Pincher’s ‘future fit’ homes competition smells like government gimmick

Stock image courtesy of Pixabay (Demo)

WE might not be able to solve today’s chronic housing crisis, but at least we can hold a competition to design “homes fit for the future”.

Well, that’s one way of looking at the Government’s latest housing wheeze; whether these tomorrow-land homes will be affordable is another matter.

Housing minister Christopher Pincher announced the competition yesterday to “attract the best and brightest talents” in the housing industry.

The challenge is to come up with low carbon homes that meet the needs of an ageing population, using the technology and the “latest innovations” to improve their quality of life.

“This competition will harness all that technology has to offer to bring in a housing revolution: new low carbon homes that deliver low energy bills and independent living for older generations,” Pincher said.

Small businesses, designers and manufacturers are all invited to come forward with ideas for new low carbon, homes that push the “highest standards” of age-adaptable design, so that as people grow older, they are supported in living independent, fulfilling lives.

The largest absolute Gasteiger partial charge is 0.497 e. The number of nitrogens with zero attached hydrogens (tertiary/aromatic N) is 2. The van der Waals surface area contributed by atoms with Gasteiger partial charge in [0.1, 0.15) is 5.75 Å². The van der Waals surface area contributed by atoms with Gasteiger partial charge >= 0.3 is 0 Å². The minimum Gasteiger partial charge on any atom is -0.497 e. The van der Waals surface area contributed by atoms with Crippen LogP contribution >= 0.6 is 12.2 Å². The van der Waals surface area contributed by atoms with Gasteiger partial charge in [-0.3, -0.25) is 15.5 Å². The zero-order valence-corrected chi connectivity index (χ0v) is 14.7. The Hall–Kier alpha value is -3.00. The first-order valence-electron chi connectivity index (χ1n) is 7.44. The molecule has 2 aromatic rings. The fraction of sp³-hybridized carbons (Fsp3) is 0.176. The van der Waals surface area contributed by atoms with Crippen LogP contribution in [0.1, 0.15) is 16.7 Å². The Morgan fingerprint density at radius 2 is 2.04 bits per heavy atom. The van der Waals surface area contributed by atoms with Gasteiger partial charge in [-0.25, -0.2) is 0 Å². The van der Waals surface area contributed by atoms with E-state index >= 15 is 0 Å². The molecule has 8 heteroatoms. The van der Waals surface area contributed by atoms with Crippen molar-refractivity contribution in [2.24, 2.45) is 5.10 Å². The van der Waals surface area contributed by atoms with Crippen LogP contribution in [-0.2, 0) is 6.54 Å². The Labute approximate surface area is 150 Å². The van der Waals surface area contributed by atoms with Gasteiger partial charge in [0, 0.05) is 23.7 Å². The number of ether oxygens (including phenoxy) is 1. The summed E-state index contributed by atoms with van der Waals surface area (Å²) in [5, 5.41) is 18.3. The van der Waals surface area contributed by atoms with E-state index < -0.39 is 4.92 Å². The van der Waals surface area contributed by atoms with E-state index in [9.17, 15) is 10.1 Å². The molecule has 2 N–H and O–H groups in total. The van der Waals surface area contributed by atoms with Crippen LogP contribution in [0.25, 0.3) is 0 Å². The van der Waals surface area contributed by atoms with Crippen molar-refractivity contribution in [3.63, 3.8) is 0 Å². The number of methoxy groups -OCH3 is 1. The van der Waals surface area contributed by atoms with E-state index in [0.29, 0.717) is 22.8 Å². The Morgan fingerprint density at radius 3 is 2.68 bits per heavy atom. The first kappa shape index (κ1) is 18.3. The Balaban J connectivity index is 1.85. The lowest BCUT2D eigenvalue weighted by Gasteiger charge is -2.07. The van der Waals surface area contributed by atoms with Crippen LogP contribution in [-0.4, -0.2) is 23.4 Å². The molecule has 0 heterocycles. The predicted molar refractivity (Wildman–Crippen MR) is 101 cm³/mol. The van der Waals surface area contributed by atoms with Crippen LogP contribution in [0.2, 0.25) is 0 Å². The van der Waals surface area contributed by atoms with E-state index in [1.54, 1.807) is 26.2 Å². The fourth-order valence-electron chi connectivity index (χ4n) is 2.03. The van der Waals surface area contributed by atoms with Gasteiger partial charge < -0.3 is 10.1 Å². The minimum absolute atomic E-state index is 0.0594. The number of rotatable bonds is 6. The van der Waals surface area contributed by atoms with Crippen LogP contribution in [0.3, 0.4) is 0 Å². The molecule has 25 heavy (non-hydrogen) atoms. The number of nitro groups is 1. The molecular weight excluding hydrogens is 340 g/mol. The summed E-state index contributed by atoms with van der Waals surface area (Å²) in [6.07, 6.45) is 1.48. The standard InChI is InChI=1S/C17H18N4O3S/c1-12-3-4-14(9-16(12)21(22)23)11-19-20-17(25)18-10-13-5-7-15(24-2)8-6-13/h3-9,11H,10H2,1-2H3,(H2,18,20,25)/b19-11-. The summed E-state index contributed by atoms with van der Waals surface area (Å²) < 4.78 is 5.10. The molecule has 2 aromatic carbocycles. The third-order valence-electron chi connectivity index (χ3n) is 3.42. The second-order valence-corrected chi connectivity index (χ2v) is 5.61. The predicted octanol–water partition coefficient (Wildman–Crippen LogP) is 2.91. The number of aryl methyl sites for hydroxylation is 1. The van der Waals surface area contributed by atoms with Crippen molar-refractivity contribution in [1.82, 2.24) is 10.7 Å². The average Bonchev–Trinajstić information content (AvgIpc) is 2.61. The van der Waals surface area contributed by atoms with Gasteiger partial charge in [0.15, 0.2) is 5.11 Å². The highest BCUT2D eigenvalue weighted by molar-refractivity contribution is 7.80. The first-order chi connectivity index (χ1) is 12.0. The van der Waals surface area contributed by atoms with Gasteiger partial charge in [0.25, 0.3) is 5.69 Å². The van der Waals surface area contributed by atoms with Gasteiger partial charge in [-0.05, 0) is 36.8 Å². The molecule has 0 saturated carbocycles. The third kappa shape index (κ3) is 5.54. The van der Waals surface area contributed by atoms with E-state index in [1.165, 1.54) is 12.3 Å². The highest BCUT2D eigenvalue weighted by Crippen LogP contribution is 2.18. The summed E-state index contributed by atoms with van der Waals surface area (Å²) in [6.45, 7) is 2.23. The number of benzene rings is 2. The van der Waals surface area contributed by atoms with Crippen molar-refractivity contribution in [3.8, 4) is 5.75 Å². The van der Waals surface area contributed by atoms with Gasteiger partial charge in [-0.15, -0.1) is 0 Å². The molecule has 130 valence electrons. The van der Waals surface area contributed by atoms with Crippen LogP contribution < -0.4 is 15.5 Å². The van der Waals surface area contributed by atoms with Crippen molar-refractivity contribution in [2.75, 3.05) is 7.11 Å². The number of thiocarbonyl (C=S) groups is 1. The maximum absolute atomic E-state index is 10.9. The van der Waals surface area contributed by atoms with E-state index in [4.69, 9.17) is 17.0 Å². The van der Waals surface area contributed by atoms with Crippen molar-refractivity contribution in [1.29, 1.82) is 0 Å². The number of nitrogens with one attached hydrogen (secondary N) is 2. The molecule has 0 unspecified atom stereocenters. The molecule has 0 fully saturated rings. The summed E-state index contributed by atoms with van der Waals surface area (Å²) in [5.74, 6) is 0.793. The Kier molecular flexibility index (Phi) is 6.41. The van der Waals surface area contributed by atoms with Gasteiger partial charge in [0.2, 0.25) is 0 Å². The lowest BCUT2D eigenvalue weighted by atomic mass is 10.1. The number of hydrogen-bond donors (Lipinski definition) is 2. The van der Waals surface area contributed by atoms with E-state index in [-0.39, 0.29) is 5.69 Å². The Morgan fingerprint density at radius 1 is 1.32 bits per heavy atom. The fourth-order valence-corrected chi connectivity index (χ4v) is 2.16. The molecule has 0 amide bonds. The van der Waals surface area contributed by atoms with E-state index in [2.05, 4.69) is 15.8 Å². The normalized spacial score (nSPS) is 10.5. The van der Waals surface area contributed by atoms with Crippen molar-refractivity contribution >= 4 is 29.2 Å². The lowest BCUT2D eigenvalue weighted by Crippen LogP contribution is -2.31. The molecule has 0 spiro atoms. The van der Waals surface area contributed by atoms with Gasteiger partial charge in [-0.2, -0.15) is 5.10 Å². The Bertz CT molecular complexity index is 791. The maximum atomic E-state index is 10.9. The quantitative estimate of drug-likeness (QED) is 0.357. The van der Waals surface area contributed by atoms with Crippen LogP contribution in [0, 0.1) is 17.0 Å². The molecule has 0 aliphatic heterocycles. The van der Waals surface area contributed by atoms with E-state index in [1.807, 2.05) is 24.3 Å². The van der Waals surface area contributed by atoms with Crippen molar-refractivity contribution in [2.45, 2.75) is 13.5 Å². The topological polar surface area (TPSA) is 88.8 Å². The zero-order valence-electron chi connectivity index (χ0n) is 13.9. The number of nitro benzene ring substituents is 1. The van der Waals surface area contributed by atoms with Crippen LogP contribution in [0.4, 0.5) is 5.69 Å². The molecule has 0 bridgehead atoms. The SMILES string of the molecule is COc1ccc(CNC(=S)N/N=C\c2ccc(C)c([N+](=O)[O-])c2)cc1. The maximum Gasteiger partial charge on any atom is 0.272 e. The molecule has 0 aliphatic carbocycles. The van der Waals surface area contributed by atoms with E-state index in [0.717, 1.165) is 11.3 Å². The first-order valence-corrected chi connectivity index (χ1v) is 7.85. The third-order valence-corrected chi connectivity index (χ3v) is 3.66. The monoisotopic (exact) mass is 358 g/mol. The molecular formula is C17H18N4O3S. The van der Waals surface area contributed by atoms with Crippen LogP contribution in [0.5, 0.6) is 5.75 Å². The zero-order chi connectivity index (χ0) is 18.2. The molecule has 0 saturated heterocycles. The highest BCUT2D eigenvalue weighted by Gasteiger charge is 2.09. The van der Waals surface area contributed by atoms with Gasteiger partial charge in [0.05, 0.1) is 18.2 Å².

Applicants will submit an outline design for homes that are:

  • Age-friendly and inclusive – appealing to a variety of age groups and adaptable to how needs will change as people become older
  • Low environmental impact – applying technology and construction techniques to deliver net zero carbon emissions
  • Healthy living – promoting better health and wellbeing, such as through access to green spaces and communal areas
  • Deliverable and scalable – homes that can be rolled-out across the country

The competition will see three finalists given the opportunity to partner with developers to deliver homes on a site owned by Homes England.

“Levelling up environmental standards in new housing across the country is essential to end our contribution to climate change,” said Kwasi Kwarteng, minister for clean growth and energy.

“This Government is also investing over £6 billion to improve the energy efficiency of existing homes, and during this Year of Climate Action we plan to go further to decarbonise buildings, with low carbon heating central to that.”

Minister for Care, Helen Whately added: “We want everyone, regardless of age, to live healthier, more independent lives. I’m looking forward to seeing great ideas for homes that will meet people’s needs with older age, and be somewhere you would have pleasure in living.”

To enter the competition, visit the Home of 2030 website. The first phase of the competition will run until Wednesday, 15 April 2020.



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